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A potential loss of carbon associated with greater plant growth in the European Arctic

Nature Climate Change volume 2, pages 875879 (2012) | Download Citation


Rapid warming is expected to increase plant growth in the Arctic1, and result in trees gradually colonizing tundra2. Models predict that enhanced carbon (C) storage in plant biomass may help offset atmospheric CO2 increases and reduce rates of climate change2,3,4. However, in some Arctic ecosystems, high plant productivity is associated with rapid cycling and low storage of soil C (refs 1, 5, 6); thus, as plant growth increases, soil C may be lost through enhanced decomposition. Here we show that, in northern Sweden, total ecosystem C storage is greater in tundra heath (owing to greater soil C stocks) than in more productive mountain-birch forest. Furthermore, we demonstrate that in the forest, high plant activity during the middle of the growing season stimulates the decomposition of older soil organic matter. Such a response, referred to as positive priming, helps explain the low soil C storage in the forest when compared with the tundra. We suggest that, as more productive forest communities colonize tundra, the decomposition of the large C stocks in tundra soils could be stimulated. Thus, counter-intuitively, increased plant growth in the European Arctic could result in C being released to the atmosphere, accelerating climate change.

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This work was carried out within the Natural Environment Research Council (NERC) funded Arctic Biosphere Atmosphere Coupling at Multiple Scales (ABACUS; www.abacus-ipy.org) project (a contribution to International Polar Year 2007–2008) under grants NE/D005833/1 and NE/D005884/1. We are grateful for the help of the staff at the Abisko Scientific Research Station. We thank L. English for assisting with the laboratory analyses, and J. Zaragoza-Castells and A. Bennett for their helpful comments on the manuscript.

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Author notes

    • Iain P. Hartley
    •  & David W. Hopkins

    Present addresses: Geography, College of Life and Environmental Sciences, University of Exeter, Amory Building, Rennes Drive, Exeter EX4 4RJ, UK (I.P.H.); School of Life Sciences, Heriot-Watt University, Riccarton, Edinburgh EH14 4AS, UK (D.W.H.)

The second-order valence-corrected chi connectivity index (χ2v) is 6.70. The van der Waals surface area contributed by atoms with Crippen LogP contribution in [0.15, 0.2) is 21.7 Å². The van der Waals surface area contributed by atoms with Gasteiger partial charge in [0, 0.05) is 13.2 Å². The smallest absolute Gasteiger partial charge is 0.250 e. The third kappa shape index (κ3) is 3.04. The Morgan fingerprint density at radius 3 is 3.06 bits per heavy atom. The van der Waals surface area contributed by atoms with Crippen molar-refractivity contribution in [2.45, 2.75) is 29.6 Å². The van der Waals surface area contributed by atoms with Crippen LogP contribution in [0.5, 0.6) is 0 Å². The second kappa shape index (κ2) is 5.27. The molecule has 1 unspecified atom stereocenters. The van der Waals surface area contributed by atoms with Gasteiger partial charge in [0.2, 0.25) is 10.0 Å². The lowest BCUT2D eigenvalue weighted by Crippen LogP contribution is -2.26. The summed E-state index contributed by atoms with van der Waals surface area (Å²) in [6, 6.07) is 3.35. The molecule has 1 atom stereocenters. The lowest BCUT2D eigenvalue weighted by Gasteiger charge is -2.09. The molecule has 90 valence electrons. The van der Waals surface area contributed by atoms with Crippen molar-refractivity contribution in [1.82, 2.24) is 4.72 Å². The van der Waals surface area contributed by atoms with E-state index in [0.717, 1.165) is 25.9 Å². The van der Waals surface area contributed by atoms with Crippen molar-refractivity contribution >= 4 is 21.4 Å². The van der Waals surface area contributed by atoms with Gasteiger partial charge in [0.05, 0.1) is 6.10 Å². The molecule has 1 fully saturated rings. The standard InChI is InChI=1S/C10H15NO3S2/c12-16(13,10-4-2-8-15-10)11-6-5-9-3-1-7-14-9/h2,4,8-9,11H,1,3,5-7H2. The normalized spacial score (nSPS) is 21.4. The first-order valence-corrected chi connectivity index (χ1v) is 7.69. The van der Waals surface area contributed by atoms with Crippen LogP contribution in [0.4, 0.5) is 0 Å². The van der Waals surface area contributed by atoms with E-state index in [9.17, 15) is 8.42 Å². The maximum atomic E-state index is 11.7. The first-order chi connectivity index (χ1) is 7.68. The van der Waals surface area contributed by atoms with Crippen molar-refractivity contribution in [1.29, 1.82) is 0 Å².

1. Biological and Environmental Sciences, School of Natural Sciences, University of Stirling, Stirling FK9 4LA, UK

    • Iain P. Hartley
    • , David W. Hopkins
    •  & Philip A. Wookey
  2. NERC Radiocarbon Facility (Environment), Scottish Enterprise Technology Park, Rankine Avenue, East Kilbride, Glasgow G75 0QF, UK

    • Mark H. Garnett
  3. James Hutton Institute, Craigiebuckler, Aberdeen AB15 8QH, UK

    • Martin Sommerkorn
  4. Department of Plant and Animal Sciences, University of Sheffield, Western Bank, Sheffield S10 2TN, UK

    • Benjamin J. Fletcher
    • , Victoria L. Sloan
    •  & Gareth K. Phoenix


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P.A.W., I.P.H., D.W.H. and M.S. designed the study. Soil surveys were carried out by I.P.H., M.S. and P.A.W., and 14CO2 collection and analysis was led by M.H.G. The plant community surveys were designed and carried out by B.J.F., V.L.S. and G.K.P. All authors contributed to writing the manuscript.

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The authors declare no competing financial interests.

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Correspondence to Iain P. Hartley or David W. Hopkins.

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